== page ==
Cross-sectoral effects were discussed less frequently, but are an important consideration, particularly for policy-makers. An example, which arose from this study, was the unprecedented growth of the Icelandic tourism industry, which was very impactful in terms of food demand and food policy-making in Iceland. Cross-sectoral effects (and ensuing policy failures) highlight the need to take account of these effects when designing sustainable food policies [63]. From a wider perspective, it is also imperative to consider trade-offs and synergies relating to the water–energy–food nexus [4,64], e.g., the effect of biofuel production on food security [65]. Previous research has identified food policy silos, which can prevent an appropriate response to issues that transcend specific sectors [64]. The Sustainable Development Goals’ wide scope also requires the integration of policies heretofore constrained by silos [66], which can also ameliorate trade-offs from cross-sectoral effects.
Another topic generating much discussion was the importance of local and seasonal production to sustainability. However, there was no clear consensus on what precisely constitutes local and seasonal production. The terms ‘local’ and ‘seasonal’ have no clear, commonly agreed-upon definition which obscures the discourse [67,68]. Seasonality can be interpreted in two distinct ways: from a global perspective (i.e., a natural production season consumed elsewhere in the world) and from a local perspective (i.e., a natural production season consumed within the same climatic region) [68]. Territoriality has been proposed as a concept to address the need for more locally-focused (bottom-up) versus national/regional-level (top-down) approaches which take into account the specific requirements of rural versus urban areas [69,70,71].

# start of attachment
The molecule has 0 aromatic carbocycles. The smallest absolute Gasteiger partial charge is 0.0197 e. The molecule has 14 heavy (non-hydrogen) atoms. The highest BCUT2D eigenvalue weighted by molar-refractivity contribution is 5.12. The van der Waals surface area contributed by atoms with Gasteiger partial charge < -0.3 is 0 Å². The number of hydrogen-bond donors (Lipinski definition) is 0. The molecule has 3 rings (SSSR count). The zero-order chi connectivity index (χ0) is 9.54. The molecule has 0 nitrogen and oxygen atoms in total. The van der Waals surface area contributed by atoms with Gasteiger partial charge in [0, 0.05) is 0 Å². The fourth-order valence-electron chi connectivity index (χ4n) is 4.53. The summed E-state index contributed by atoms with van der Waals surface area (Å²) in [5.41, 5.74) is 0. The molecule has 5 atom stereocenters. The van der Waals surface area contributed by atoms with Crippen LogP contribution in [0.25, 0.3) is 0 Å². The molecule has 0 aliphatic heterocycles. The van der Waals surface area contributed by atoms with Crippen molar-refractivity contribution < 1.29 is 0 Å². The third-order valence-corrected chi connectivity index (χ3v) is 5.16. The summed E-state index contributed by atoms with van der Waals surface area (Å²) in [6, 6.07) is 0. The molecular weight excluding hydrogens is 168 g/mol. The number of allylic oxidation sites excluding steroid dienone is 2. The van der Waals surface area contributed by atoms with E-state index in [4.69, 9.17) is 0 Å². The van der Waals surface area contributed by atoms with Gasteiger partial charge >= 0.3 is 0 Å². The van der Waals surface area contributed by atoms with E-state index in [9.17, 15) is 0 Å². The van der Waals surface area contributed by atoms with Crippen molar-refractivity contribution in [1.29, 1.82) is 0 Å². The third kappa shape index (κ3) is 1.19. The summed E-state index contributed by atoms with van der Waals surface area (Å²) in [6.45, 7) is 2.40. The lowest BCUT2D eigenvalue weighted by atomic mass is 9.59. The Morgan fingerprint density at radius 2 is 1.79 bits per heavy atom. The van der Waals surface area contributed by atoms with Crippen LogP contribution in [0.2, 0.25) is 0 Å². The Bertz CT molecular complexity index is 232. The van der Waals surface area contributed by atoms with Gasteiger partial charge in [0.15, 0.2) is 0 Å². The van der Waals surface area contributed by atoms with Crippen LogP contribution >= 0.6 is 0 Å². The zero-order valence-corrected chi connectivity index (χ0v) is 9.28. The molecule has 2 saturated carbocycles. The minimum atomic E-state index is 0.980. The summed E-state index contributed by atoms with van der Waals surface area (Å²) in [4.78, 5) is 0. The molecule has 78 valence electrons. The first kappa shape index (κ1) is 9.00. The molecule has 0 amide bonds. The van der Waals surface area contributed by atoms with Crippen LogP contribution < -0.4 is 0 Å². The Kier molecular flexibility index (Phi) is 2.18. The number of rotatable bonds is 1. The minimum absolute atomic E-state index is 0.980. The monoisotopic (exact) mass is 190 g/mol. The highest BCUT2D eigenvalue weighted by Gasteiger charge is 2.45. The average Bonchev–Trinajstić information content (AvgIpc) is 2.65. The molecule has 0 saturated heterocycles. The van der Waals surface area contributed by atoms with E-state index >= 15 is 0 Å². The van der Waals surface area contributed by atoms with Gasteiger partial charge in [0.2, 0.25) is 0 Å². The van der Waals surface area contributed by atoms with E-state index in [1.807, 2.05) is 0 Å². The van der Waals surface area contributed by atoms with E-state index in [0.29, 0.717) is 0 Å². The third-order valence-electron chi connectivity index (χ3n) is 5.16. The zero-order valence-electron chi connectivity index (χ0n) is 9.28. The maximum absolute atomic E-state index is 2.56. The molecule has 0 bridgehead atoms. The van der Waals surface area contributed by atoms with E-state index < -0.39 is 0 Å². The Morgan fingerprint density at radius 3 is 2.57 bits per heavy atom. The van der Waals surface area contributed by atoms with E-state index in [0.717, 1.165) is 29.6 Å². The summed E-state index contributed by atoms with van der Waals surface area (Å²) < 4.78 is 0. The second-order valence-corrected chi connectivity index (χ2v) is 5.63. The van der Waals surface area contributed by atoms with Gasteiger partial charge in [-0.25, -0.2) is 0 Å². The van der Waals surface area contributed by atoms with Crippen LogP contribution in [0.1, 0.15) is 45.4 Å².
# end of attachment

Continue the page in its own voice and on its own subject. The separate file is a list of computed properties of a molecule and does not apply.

Whether seasonal and local products can deliver sustainability benefits in contrast to global value chains is an important research question. The evidence to date indicates that local and short value chains can deliver economic and social benefits to producers, but some local systems of production may generate greater carbon emissions than conventional supply chains due to relatively fragmented distribution which is reliant on a mass of small-scale movements [72]. However, distinguishing local from global FVCs is often very complicated, as, in practice, few FVCs are purely local or purely global. The answer is, thus, complex and far from unequivocal, pointing to the need for a less divisive discourse and an increased focus on identifying trade-offs and synergies among local and global food chains [67,73].
The growing scientific consensus that shifting consumption to a more plant-based diet should be a major component of effective strategies toward healthier and more sustainable agri-food systems [3,74] was also reflected in this study’s interviews. However, substantial reductions in meat consumption, by at least 50% globally in order to keep within environmental limits [3], face public resistance due to various cultural, personal and social values associated with meat consumption [75,76]. Interviewees mentioned various meat alternatives as viable ways to promote meat reduction in more reticent consumer segments. Research indicates, however, that the sustainability gains of meat alternatives may not be as extensive as implied in the discourse, due to the high level of processing that they typically require [77].